As another example, while not precisely involving rivals, the entire medical community has been struggling to come to terms with how the process of medical research has been coopted by the pharmaceutical industry. Lancet editor Richard Horton called modern medical journals (including his own) “information laundering operations for the pharmaceutical industry.” Other editors have been similarly critical of how two-thirds to three fourths of all drug trials published in major journals—Annals of Internal Medicine, JAMA, Lancet, and New England Journal of Medicine—are funded by industry, and that every trial shows the firm’s drug to be as good as or better than the comparison treatment.

In summary, both obfuscation and cooptation are going strong in modern business environments. We think this also applies to the other tactics we identify. While we do not claim to have listed all possible tactics in our study, we do claim that all of the ones used by Edison and Westinghouse are as relevant today as they were at the end of the nineteenth century.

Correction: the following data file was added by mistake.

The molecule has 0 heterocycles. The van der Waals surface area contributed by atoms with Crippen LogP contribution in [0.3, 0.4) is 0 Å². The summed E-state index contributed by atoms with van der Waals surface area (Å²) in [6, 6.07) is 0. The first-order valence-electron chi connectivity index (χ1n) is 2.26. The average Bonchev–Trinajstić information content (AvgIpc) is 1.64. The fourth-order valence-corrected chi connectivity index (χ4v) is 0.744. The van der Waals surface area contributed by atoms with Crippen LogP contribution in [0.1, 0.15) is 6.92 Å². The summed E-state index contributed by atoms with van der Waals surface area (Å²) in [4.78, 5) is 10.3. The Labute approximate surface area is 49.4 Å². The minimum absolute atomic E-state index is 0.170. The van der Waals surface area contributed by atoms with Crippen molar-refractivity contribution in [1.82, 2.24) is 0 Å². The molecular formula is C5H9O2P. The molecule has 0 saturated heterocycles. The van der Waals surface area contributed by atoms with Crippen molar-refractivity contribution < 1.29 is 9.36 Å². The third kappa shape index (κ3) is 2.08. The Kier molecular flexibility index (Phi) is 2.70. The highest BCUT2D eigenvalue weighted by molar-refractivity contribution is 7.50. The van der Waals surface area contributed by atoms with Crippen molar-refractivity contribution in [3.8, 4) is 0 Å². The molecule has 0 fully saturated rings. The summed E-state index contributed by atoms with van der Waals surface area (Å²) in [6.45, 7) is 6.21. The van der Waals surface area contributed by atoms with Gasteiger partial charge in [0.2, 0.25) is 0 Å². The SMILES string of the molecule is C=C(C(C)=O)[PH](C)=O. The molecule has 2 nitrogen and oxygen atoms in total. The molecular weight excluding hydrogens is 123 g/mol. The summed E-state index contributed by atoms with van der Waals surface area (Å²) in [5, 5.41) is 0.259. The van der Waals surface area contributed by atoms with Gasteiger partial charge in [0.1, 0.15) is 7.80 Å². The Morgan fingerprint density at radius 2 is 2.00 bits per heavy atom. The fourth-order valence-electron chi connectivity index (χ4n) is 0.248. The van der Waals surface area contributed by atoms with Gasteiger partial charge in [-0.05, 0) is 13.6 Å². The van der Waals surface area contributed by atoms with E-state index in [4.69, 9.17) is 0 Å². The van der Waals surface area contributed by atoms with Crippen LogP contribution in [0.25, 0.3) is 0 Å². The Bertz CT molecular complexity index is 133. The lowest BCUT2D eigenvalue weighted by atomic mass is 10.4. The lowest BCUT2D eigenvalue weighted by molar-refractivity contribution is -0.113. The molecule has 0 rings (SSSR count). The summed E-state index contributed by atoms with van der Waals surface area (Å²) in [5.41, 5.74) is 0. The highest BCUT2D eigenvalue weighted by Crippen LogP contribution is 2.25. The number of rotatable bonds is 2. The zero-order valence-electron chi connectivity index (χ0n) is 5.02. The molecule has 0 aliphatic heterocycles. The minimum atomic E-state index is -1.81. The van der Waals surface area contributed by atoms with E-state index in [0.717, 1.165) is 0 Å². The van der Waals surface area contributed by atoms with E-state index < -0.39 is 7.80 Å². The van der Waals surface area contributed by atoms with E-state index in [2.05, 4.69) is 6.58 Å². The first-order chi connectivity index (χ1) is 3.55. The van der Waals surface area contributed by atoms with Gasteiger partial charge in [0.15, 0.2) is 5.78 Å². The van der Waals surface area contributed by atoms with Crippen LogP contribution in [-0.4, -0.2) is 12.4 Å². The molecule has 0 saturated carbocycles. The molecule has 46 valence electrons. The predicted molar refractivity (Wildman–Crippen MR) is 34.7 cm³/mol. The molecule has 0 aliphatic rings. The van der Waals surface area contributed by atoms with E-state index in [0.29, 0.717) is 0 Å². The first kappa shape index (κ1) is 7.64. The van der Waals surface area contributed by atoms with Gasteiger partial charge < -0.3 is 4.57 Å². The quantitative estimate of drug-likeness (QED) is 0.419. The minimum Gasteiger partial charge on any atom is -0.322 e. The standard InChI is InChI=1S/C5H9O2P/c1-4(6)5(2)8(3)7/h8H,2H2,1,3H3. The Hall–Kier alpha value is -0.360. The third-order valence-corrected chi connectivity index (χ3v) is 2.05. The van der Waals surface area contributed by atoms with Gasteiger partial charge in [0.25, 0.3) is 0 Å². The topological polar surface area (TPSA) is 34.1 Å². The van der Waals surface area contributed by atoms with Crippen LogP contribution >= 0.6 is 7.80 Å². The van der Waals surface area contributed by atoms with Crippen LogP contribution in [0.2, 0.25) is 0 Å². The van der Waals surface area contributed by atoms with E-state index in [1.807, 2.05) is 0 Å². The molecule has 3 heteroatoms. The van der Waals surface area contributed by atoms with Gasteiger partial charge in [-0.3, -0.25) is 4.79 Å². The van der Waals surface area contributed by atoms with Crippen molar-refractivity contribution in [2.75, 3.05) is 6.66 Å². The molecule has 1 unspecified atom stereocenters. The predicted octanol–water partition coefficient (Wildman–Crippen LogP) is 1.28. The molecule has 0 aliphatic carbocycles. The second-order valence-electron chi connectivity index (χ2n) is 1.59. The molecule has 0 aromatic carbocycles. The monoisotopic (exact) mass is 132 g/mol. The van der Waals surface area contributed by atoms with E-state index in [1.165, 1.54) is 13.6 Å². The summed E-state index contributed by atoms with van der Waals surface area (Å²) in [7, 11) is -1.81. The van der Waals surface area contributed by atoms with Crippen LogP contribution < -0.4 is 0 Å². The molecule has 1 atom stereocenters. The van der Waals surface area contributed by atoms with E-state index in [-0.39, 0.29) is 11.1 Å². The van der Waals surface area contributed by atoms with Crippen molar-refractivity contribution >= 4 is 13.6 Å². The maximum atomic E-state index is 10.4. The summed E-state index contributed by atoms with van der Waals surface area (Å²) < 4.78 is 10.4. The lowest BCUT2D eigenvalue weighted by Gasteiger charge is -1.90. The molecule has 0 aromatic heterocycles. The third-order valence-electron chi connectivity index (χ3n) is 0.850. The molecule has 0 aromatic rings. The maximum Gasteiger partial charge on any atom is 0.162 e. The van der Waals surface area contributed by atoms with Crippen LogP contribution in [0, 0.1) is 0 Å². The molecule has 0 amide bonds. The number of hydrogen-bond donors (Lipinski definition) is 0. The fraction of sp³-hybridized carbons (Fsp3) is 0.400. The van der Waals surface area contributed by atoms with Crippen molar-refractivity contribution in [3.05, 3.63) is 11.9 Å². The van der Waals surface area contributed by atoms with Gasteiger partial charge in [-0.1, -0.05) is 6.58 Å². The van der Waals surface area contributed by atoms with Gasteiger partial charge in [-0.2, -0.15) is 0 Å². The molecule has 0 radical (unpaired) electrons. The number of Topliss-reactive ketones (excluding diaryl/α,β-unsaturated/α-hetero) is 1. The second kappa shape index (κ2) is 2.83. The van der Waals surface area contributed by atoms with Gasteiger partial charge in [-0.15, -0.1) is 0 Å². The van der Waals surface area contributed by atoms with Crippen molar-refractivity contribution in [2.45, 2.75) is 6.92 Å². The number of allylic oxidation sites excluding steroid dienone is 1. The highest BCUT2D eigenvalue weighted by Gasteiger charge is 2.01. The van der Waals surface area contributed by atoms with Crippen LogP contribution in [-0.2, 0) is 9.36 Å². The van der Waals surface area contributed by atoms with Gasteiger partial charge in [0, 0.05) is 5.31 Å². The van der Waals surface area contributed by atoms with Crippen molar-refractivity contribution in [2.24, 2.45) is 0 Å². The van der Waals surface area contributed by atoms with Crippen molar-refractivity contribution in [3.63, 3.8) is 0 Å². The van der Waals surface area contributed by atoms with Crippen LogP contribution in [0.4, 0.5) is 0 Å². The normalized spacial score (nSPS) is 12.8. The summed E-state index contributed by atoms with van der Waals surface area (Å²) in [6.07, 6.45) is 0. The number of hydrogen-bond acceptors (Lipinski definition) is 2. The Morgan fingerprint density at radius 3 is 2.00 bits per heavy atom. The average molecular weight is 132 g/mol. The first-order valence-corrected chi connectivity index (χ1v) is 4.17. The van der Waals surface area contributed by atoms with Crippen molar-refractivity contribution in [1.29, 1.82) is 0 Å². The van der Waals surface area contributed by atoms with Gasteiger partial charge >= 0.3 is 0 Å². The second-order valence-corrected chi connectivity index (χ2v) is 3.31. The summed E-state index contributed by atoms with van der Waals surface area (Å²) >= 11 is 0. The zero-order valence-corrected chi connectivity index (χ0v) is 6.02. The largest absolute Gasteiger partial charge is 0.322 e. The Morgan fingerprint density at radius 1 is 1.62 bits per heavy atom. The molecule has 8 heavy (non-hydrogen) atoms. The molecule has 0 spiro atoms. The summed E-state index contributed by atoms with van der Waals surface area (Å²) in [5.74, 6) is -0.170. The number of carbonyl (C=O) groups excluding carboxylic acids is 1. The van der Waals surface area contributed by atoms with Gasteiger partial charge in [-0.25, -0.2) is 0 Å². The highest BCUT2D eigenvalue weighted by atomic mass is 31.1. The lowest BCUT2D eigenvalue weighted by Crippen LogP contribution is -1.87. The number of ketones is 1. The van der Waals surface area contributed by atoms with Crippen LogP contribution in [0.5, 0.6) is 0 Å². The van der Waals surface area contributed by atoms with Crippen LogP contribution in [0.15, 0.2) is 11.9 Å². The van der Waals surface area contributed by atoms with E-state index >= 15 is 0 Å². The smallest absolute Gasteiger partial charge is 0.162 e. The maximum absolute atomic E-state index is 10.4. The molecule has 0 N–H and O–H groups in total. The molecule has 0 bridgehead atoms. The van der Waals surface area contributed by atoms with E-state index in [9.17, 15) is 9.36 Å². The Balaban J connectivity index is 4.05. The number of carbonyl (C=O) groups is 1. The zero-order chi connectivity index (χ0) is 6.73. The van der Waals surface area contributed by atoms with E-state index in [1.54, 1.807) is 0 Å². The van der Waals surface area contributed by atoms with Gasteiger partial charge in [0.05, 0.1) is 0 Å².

One final point we would like to make, which is not directly related to your questions, speaks to the value of doing historical, case-based research.

One of the reasons that we think our study is valuable (rather than simply interesting theory in a cool context) is because we are theorizing something that is inherent wherever two or more firms compete. In other words, we believe that the processes we uncovered are essential to the competitive dynamic and are a key component of what makes capitalism such a productive economic system.

To put this more explicitly, although not intended by Edison, his campaigns against Westinghouse forced Westinghouse to up his game. However devious Edison’s tactics were or however underhanded they may seem, in order to ‘win’ the battle for the perceptions of the various audiences both inventors were competing for, Westinghouse had to work harder and faster than his rival to overcome his campaign claims. The value to society was a safer and more efficient electricity standard that, without doubt, was one of the defining inventions of the nineteenth century and set the foundation for economic growth ever since.

Studying these two men go at each other, with incredibly high stakes, reminded us both that, although competition is often difficult for companies and stressful for managers, the result is greater value for the consumer and society as a whole. Westinghouse won the War of the Currents, but Edison made his technology better in the process.